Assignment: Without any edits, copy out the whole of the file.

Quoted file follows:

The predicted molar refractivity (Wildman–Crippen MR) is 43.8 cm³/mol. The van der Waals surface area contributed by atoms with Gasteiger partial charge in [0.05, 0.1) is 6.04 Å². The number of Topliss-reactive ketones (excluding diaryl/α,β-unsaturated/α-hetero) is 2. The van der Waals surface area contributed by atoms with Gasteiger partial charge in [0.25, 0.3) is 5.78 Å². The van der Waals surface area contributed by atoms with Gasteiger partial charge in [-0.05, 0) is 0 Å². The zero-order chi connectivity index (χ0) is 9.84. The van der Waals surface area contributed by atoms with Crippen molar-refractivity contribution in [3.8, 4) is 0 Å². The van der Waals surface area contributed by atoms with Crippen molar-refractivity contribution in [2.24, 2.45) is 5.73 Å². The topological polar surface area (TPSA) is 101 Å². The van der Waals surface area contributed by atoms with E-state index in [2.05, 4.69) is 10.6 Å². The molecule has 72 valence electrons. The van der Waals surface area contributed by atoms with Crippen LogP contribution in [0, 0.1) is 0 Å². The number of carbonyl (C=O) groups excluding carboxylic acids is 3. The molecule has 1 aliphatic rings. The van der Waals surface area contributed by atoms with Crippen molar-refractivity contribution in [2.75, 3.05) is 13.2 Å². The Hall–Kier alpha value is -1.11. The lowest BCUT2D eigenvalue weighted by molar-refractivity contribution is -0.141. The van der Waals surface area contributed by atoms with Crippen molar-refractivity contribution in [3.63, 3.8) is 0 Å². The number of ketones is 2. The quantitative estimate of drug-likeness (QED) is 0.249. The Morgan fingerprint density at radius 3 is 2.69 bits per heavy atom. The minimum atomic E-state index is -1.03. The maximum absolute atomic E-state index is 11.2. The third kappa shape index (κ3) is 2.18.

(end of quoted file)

The predicted molar refractivity (Wildman–Crippen MR) is 43.8 cm³/mol. The van der Waals surface area contributed by atoms with Gasteiger partial charge in [0.05, 0.1) is 6.04 Å². The number of Topliss-reactive ketones (excluding diaryl/α,β-unsaturated/α-hetero) is 2. The van der Waals surface area contributed by atoms with Gasteiger partial charge in [0.25, 0.3) is 5.78 Å². The van der Waals surface area contributed by atoms with Gasteiger partial charge in [-0.05, 0) is 0 Å². The zero-order chi connectivity index (χ0) is 9.84. The van der Waals surface area contributed by atoms with Crippen molar-refractivity contribution in [3.8, 4) is 0 Å². The van der Waals surface area contributed by atoms with Crippen molar-refractivity contribution in [2.24, 2.45) is 5.73 Å². The topological polar surface area (TPSA) is 101 Å². The van der Waals surface area contributed by atoms with E-state index in [2.05, 4.69) is 10.6 Å². The molecule has 72 valence electrons. The van der Waals surface area contributed by atoms with Crippen LogP contribution in [0, 0.1) is 0 Å². The number of carbonyl (C=O) groups excluding carboxylic acids is 3. The molecule has 1 aliphatic rings. The van der Waals surface area contributed by atoms with Crippen molar-refractivity contribution in [2.75, 3.05) is 13.2 Å². The Hall–Kier alpha value is -1.11. The lowest BCUT2D eigenvalue weighted by molar-refractivity contribution is -0.141. The van der Waals surface area contributed by atoms with Crippen molar-refractivity contribution in [3.63, 3.8) is 0 Å². The number of ketones is 2. The quantitative estimate of drug-likeness (QED) is 0.249. The Morgan fingerprint density at radius 3 is 2.69 bits per heavy atom. The minimum atomic E-state index is -1.03. The maximum absolute atomic E-state index is 11.2. The third kappa shape index (κ3) is 2.18.